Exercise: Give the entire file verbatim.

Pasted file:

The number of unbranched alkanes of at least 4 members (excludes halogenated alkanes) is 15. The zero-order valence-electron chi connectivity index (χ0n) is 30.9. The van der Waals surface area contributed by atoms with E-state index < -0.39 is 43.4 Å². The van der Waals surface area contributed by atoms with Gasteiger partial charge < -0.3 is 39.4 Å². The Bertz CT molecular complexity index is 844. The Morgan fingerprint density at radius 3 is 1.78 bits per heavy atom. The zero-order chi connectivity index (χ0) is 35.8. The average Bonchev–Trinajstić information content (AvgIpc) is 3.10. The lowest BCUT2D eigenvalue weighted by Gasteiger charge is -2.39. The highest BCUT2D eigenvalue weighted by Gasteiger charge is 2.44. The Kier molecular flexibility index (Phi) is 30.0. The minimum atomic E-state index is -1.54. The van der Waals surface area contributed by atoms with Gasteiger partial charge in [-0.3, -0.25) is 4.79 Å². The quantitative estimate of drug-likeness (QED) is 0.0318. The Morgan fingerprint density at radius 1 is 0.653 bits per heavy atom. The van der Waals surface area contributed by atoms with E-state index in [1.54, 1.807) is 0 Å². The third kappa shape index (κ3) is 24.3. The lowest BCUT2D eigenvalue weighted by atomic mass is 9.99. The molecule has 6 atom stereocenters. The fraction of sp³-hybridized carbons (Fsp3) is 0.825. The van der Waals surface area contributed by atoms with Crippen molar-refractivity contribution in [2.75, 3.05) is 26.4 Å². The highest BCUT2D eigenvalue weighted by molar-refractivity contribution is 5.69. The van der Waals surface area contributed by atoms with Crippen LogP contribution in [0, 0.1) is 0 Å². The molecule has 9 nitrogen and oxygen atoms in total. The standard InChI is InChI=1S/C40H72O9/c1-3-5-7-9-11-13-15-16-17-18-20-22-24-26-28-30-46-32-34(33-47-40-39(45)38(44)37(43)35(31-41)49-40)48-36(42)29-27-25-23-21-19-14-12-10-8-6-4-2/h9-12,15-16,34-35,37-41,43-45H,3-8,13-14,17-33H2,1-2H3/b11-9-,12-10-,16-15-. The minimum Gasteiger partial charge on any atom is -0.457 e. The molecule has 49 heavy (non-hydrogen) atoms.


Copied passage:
The number of unbranched alkanes of at least 4 members (excludes halogenated alkanes) is 15. The zero-order valence-electron chi connectivity index (χ0n) is 30.9. The van der Waals surface area contributed by atoms with E-state index < -0.39 is 43.4 Å². The van der Waals surface area contributed by atoms with Gasteiger partial charge < -0.3 is 39.4 Å². The Bertz CT molecular complexity index is 844. The Morgan fingerprint density at radius 3 is 1.78 bits per heavy atom. The zero-order chi connectivity index (χ0) is 35.8. The average Bonchev–Trinajstić information content (AvgIpc) is 3.10. The lowest BCUT2D eigenvalue weighted by Gasteiger charge is -2.39. The highest BCUT2D eigenvalue weighted by Gasteiger charge is 2.44. The Kier molecular flexibility index (Phi) is 30.0. The minimum atomic E-state index is -1.54. The van der Waals surface area contributed by atoms with Gasteiger partial charge in [-0.3, -0.25) is 4.79 Å². The quantitative estimate of drug-likeness (QED) is 0.0318. The Morgan fingerprint density at radius 1 is 0.653 bits per heavy atom. The van der Waals surface area contributed by atoms with E-state index in [1.54, 1.807) is 0 Å². The third kappa shape index (κ3) is 24.3. The lowest BCUT2D eigenvalue weighted by atomic mass is 9.99. The molecule has 6 atom stereocenters. The fraction of sp³-hybridized carbons (Fsp3) is 0.825. The van der Waals surface area contributed by atoms with Crippen molar-refractivity contribution in [2.75, 3.05) is 26.4 Å². The highest BCUT2D eigenvalue weighted by molar-refractivity contribution is 5.69. The van der Waals surface area contributed by atoms with Crippen LogP contribution in [0, 0.1) is 0 Å². The molecule has 9 nitrogen and oxygen atoms in total. The standard InChI is InChI=1S/C40H72O9/c1-3-5-7-9-11-13-15-16-17-18-20-22-24-26-28-30-46-32-34(33-47-40-39(45)38(44)37(43)35(31-41)49-40)48-36(42)29-27-25-23-21-19-14-12-10-8-6-4-2/h9-12,15-16,34-35,37-41,43-45H,3-8,13-14,17-33H2,1-2H3/b11-9-,12-10-,16-15-. The minimum Gasteiger partial charge on any atom is -0.457 e. The molecule has 49 heavy (non-hydrogen) atoms.